Four Collars, Three Ways
By Beth Whiteside
Want to learn some new techniques that will leave you with more than a swatch in the end? The following tutorial not only teaches new skills but leaves you with wearable art!
Circular collars are small projects, good for learning new techniques while adding a little pizzazz to your wardrobe. We can construct them by working from the bottom up, the neck down, or from side to side, taking advantage of each method to add interest. For example, picking up stitches in an eyelet or picot chain can embellish the top, bottom or side edges of a piece, depending on which way the collar is knit. Let’s look at the constraints of each method with some examples.
A collar is basically two concentric circles: an inner circle, which sits close to the neck, and an outer circle, somewhere closer to the shoulders. As such, the inner circle has to have fewer stitches (or rows) than the outer circle. If we begin at the outer edge and work inward, we must decrease stitches; if we begin at the inner edge and work outward, we must add stitches; and if we work sideways, the outer edge must have more rows than the inner edge. Collars worked from the bottom up illustrate the effect of two options for decreasing stitches. In the Understated Simplicity collar (page 100), the pairs of decreases worked every other row are stacked on either side of the shoulder. Stacking the decreases keeps them from affecting the stitch pattern while also creating the squared-off shape of this collar.
The stitch pattern alone adds a nice scalloped edge to the collar. Stacked yarn overs are worked on either side of a knit stitch, and a compensating double decrease a few stitches away keeps the stitch count constant. Wrong-side rows contain only knits and purls; the shaping decreases of the collar are worked on these rows, via p2tog and ssp (slip, slip, purl). The p2tog is the k2tog’s complement, and is just as simple. The ssp requires a little more juggling, similar to that of an ssk.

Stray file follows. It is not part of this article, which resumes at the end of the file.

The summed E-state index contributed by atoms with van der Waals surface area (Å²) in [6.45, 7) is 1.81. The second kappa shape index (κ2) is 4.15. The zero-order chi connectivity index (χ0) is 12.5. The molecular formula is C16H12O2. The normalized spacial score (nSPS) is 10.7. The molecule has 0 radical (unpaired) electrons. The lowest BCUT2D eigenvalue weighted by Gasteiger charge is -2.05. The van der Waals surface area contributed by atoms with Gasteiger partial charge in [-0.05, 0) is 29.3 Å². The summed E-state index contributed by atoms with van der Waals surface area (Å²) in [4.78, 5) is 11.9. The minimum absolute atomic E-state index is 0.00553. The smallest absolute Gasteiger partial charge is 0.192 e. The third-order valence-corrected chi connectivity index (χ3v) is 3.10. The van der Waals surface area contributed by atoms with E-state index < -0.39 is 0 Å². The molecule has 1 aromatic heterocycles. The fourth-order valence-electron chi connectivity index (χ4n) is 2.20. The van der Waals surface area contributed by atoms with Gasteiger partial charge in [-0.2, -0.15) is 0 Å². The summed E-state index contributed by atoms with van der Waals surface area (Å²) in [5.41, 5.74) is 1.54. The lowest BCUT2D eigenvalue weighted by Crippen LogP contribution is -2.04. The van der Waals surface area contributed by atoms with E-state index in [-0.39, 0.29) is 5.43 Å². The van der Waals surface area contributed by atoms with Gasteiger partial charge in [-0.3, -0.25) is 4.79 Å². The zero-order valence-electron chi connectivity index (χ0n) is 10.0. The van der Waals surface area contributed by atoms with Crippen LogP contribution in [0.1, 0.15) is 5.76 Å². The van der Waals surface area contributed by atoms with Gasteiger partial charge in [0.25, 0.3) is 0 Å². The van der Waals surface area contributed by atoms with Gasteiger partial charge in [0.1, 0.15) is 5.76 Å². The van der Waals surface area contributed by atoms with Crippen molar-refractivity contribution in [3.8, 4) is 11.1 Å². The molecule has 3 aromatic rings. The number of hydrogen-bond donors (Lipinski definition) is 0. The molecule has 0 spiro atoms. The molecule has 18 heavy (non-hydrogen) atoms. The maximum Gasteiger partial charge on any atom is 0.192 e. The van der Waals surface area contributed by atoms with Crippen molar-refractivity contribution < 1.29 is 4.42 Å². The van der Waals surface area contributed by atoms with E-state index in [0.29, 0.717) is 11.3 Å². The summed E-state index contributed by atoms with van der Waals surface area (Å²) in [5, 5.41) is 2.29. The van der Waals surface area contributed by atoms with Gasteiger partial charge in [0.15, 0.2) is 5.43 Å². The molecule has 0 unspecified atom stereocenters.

The baby cable in the Pretty in Picot collar (page 102) takes a different approach to decreasing away stitches. Instead of decreasing two stitches in the same four places every other row, 22 evenly spaced stitches are decreased every six rows. These decreases are tucked behind the cable crossings to disguise their presence. Distributing the decreases in this manner keeps the collar circular.
This collar also features a picot chain edging along the bottom and sides. Live stitches picked up along the edging are joined via decreases to the selvage stitches as the rows of the collar are worked. This gives a nice curve to the collar fronts; a picot bind-off completes the look of the edging.
The She’s So Edgy top-down collar (on page 104) is shaped by adding eight stitches via KOK double increases (knit 1, yarn over, k1 into the same stitch) every few rows. Once four new stitches have been added, they are incorporated into the four-stitch pattern repeat. Additional circumference is created by changing to larger needles every few rows.
Like the Pretty in Picot baby cable collar, this collar begins with picked-up stitches in a decorative chain. The eyelets provide a pretty edge at the top of this collar; the same technique gives the side-to-side collar loops for its buttons.
When picking up stitches in picots or eyelets, first count the number of picots/ eyelets and determine how many “extra” stitches you need. Spacing them evenly, work yarn overs between picked-up stitches to add your extras; work yarn overs through the back loops on the following row to prevent holes.